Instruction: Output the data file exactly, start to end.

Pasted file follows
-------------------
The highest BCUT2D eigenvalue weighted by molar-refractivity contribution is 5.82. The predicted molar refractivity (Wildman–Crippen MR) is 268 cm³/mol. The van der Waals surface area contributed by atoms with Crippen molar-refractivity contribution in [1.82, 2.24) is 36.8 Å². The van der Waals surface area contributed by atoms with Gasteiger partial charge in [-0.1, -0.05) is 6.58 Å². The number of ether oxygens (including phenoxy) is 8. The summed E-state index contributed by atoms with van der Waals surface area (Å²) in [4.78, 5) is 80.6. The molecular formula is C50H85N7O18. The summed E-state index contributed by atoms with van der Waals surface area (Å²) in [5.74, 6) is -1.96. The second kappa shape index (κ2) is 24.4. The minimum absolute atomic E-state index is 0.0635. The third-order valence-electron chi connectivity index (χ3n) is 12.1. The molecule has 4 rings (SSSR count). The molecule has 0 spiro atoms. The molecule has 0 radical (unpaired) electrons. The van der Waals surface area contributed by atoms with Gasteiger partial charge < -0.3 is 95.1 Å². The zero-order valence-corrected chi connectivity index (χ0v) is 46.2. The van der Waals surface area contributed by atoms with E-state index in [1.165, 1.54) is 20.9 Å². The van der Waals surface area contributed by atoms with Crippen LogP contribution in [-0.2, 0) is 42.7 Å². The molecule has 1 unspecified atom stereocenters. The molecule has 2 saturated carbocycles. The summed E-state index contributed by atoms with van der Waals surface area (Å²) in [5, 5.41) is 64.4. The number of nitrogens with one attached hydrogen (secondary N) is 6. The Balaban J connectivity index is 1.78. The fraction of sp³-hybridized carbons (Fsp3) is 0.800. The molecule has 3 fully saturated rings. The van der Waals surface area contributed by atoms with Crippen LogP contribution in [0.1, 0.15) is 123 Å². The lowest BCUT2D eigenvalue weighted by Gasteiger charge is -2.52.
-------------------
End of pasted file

The highest BCUT2D eigenvalue weighted by molar-refractivity contribution is 5.82. The predicted molar refractivity (Wildman–Crippen MR) is 268 cm³/mol. The van der Waals surface area contributed by atoms with Crippen molar-refractivity contribution in [1.82, 2.24) is 36.8 Å². The van der Waals surface area contributed by atoms with Gasteiger partial charge in [-0.1, -0.05) is 6.58 Å². The number of ether oxygens (including phenoxy) is 8. The summed E-state index contributed by atoms with van der Waals surface area (Å²) in [4.78, 5) is 80.6. The molecular formula is C50H85N7O18. The summed E-state index contributed by atoms with van der Waals surface area (Å²) in [5.74, 6) is -1.96. The second kappa shape index (κ2) is 24.4. The minimum absolute atomic E-state index is 0.0635. The third-order valence-electron chi connectivity index (χ3n) is 12.1. The molecule has 4 rings (SSSR count). The molecule has 0 spiro atoms. The molecule has 0 radical (unpaired) electrons. The van der Waals surface area contributed by atoms with Gasteiger partial charge < -0.3 is 95.1 Å². The zero-order valence-corrected chi connectivity index (χ0v) is 46.2. The van der Waals surface area contributed by atoms with E-state index in [1.165, 1.54) is 20.9 Å². The van der Waals surface area contributed by atoms with Crippen LogP contribution in [-0.2, 0) is 42.7 Å². The molecule has 1 unspecified atom stereocenters. The molecule has 2 saturated carbocycles. The summed E-state index contributed by atoms with van der Waals surface area (Å²) in [5, 5.41) is 64.4. The number of nitrogens with one attached hydrogen (secondary N) is 6. The Balaban J connectivity index is 1.78. The fraction of sp³-hybridized carbons (Fsp3) is 0.800. The molecule has 3 fully saturated rings. The van der Waals surface area contributed by atoms with Crippen LogP contribution in [0.1, 0.15) is 123 Å². The lowest BCUT2D eigenvalue weighted by Gasteiger charge is -2.52.